Papadopoulos claims that he, Page, former national security advisor Michael T. Flynn, and former short-term Trump campaign manager Paul Manafort were the subjects of FISA warrants. Of late, Papadopoulos tweeted about a “Dragon FISA” without elaborating.

As related in The Epoch Times‘s article, Papadopoulos has claimed that there was at least one “spy” embedded within the Trump campaign.

Bongino, a successful “conservative” radio show host, author, commentator and former Secret Service agent, published a book in October, “SpygateThe Attempted Sabotage of Donald J. Trump,” about his belief that members of the U.S. government intelligence community were working in 2016 to foil Trump’s chances at becoming president and, failing in that, his nascent presidency.  Written without Papadopoulos’s input, Bongino’s November 2 interview of the 31-year-old was intended to be an eye-opener.

“The alleged spy began contacting Papadopoulos around the time that Papadopoulos met with the foreign minister of Greece in May 2016,” The Times reported. “Although he isn’t named in the testimony, Nikos Kotzias was Greece’s minister for foreign affairs at the time. The meeting with Kotzias was significant because Papadopoulos claims it was the only time he told anyone directly that Russia was in possession of thousands of Hillary Clinton’s emails, a rumor he learned from Maltese professor Joseph Mifsud.”

Mifsud is the individual who Papadopoulos reported initially sought him out for a meeting in London on April 26, 2016 to tell him that unidentified “Russians” had “dirt” on Clinton.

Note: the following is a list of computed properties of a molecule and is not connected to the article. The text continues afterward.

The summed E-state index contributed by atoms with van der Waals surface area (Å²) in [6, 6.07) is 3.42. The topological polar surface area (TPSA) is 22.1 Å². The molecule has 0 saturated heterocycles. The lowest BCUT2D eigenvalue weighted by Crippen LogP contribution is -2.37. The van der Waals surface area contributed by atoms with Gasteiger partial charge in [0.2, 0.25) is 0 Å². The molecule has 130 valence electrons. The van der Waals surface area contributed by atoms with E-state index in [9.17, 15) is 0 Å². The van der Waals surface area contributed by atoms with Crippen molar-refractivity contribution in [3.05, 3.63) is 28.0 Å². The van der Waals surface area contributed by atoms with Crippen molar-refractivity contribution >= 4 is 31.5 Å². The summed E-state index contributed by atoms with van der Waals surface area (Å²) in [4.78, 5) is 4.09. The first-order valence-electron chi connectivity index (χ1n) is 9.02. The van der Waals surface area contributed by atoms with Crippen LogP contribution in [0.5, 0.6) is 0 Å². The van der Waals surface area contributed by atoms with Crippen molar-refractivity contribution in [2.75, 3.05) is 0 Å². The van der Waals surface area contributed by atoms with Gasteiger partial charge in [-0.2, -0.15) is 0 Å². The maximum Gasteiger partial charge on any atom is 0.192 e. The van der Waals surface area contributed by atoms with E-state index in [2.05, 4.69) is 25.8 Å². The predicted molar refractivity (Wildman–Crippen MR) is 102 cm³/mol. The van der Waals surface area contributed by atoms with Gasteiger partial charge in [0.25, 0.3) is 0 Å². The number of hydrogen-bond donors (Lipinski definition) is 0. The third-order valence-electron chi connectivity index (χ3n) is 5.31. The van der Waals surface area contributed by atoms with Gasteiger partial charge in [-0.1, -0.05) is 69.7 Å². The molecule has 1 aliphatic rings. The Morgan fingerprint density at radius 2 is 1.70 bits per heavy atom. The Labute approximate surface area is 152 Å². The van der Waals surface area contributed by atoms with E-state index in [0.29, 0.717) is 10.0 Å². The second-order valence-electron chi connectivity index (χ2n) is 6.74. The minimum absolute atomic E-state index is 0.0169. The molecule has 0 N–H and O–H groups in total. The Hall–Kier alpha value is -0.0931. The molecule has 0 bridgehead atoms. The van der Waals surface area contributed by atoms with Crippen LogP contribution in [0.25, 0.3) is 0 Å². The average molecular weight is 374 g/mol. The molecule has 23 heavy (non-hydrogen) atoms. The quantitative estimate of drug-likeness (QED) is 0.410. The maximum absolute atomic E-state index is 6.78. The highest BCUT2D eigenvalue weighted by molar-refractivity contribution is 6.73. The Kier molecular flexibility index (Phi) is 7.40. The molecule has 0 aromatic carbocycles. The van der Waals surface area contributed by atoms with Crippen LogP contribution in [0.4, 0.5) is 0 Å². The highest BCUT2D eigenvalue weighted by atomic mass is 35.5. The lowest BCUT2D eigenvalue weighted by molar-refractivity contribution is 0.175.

In interviews not only with Bongino but also with Brian Kilmeade of “Fox & Friends,” Papadopoulos said he did not recall discussing the topic of Clinton’s emails with then-Australian Ambassador to the UK Alexander Downer. In an interview with The Australian, Downer claimed that Papadopoulos stated he had knowledge that the emails were in Russian hands.

The “spy” is an “alleged U.S. intelligence source,” The Times reported.

Bongino indicated on Wednesday’s show that the date of July 27, 2016 is a key one in both the FBI investigation of Clinton and its counterintelligence probe into the Trump campaign.  It was the day Papadopoulos was arrested, Bongino revealed.

Also on that day, Bongino reminded his audience, Sara A. Carter, then of Circa News, reported that former FBI Chief Counsel James Baker was under investigation for allegedly leaking classified information to the media.  The report was confirmed in a recent letter sent by House Oversight Committee ranking member Jim Jordan to U.S. Attorney John H. Durham requesting information on his investigation into Baker’s conduct.

As this story was under preparation, Papadopoulos tweeted:

Just before press time, Papadopoulos tweeted, without elaborating: